My presentation does not reflect the views of all registered categories of disabilities within the Caribbean. I can, however, represent to some degree the opinions and concerns of blind and visually impaired persons within the Caribbean region.

As we focus on the necessity of meaningful inclusivity in the context of AI governance and inclusion for persons with disabilities, we have to look at establishing these groups of persons, agencies, and special interest groups as contributing partners that have significant impact on the effective governance of the AI revolution.

Additionally, in order to stimulate cooperation among stakeholders there has to be ongoing dialogue across the region to build capacity and to navigate the challenges posed by new and emerging technologies. Many disabled persons foresee compounded risks in the use of AI unless there is commitment to and prioritization of privacy, ethics, and bias. All types of AI need diverse data sets to prevent algorithms from learning bias or coming up with results that discriminate against certain groups.

When I apply for social goods or public services, for example, the fact that my data information would indicate that I have a disability could be viewed, calculated, and determined as a negative and not in my favor to receive these goods and services. There is a critical need to establish AI standards in order to ensure guardrails against violation of privacy and other human rights. When proper ethical practice is observed and bias and discrimination are policed, violators must be severely fined and/or punished through the courts.

Therefore, as we look forward to legislation of AI policies in governing the AI revolution so that full inclusion of persons with disabilities occurs, we must then strive to achieve effective AI governance through the application of a multistakeholder approach where the matrix and the treatment of data must necessarily be open data and accessible by all, from construct to application.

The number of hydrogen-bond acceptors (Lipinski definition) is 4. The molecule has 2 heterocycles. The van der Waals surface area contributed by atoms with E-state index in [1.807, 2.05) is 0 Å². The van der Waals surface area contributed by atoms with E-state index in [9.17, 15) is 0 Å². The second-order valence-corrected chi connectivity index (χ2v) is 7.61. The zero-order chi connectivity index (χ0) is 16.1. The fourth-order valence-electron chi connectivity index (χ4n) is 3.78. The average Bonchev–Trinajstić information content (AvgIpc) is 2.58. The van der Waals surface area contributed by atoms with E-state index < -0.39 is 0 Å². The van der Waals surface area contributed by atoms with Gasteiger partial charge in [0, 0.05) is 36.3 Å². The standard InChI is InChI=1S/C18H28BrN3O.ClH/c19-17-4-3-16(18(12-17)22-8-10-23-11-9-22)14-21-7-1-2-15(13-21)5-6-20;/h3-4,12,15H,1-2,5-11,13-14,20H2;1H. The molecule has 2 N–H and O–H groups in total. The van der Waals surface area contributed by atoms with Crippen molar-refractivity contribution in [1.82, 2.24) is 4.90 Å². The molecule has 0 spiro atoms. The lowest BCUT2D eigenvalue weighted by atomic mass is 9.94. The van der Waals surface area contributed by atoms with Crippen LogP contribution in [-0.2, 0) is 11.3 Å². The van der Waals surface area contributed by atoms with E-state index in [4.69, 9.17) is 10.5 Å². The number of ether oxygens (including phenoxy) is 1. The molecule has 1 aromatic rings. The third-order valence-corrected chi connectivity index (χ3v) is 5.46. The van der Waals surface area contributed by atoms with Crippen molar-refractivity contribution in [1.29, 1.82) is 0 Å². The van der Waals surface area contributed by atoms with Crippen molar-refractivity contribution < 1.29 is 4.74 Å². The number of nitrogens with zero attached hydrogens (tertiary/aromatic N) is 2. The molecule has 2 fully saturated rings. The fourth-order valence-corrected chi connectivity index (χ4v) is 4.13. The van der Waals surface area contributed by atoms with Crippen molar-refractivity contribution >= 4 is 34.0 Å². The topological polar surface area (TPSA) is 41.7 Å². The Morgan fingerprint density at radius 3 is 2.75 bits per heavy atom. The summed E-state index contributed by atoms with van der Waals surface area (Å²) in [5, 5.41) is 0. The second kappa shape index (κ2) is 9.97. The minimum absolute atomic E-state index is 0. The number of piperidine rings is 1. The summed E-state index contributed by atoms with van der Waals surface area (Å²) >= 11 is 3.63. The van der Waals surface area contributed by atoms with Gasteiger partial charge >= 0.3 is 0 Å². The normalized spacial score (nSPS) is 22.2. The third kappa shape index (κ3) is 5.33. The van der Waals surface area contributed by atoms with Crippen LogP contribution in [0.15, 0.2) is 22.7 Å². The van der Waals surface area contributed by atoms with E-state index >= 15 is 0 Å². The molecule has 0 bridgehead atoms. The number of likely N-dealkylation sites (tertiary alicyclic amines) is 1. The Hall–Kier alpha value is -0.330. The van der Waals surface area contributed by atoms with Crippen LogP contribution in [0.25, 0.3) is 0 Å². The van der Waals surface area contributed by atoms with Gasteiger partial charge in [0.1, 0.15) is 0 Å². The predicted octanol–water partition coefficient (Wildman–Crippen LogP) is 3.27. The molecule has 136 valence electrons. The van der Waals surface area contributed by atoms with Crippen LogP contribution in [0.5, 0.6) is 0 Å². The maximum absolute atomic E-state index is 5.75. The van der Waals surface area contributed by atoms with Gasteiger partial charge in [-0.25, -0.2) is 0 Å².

We in the Caribbean need to pay greater attention to making our own contribution to the governance and technological advancements in the development of AI in the region. It is not a far stretch to see how disabled individuals can easily be disadvantaged and marginalized by legislations and policies brought about through a lack of proper inclusion, rules, and regulations, or representation within the construct of AI governance that protects the rights of the individual.

As Caribbean residents and citizens of independent states we already have to deal with the problem of our disability, the challenges of our poor economic condition, the lack of viable employment opportunities, and proper educational tools and facilities. In most cases these communities throughout the Caribbean have a great reliance on governments for care and social service.

Despite the charms and the allure that technology offers we are nonetheless cautious. We cannot ignore the stigma attached to government and the tech industry who have been guilty of trading and selling personal information. This to us is a major concern. We are in the category of the vulnerable, and we are concerned that our choice and options might be limited to our compliance or willingness to part with personal data.

We request that when the AI policies construct is implemented, the disabled people of the Caribbean can be assured that their governments will establish guardrails, watchdog groups, and algorithmic constructs to ensure parity in the governance of artificial intelligence.

I am Patrick Lafayette. Thank you for your time and attention.

ANJA KASPERSEN: Thank you so much, Patrick.

With that, to our last speaker before we have a small discussion following, Christina Colclough, the founder of The Why Not Lab.

Over to you, Christina. I saw you were very active on the Chat, so I am sure there will be many tangents to your intervention here we can also follow up after.

CHRISTINA COLCLOUGH: Thank you very much. It is always a little bit daunting being the last one because so many good and valid points have been made.

I want to pick up on what Patrick said around the governance of these new technologies of AI. In workplaces this governance is in the majority of cases totally lacking when it involves the inclusion of workers. Their voices, their agreement to first the surveillance they are subject to but also to how their data is used, how it is inferred, for what purposes, if the data is sold, and so on.

This is stunning to me. It is stunning that the majority of us in various forms, being self-employed, in the informal economy, as employed workers, and as digital labor platform workers, we are workers, and yet this whole notion of co-governance of algorithmic systems is totally out of fashion.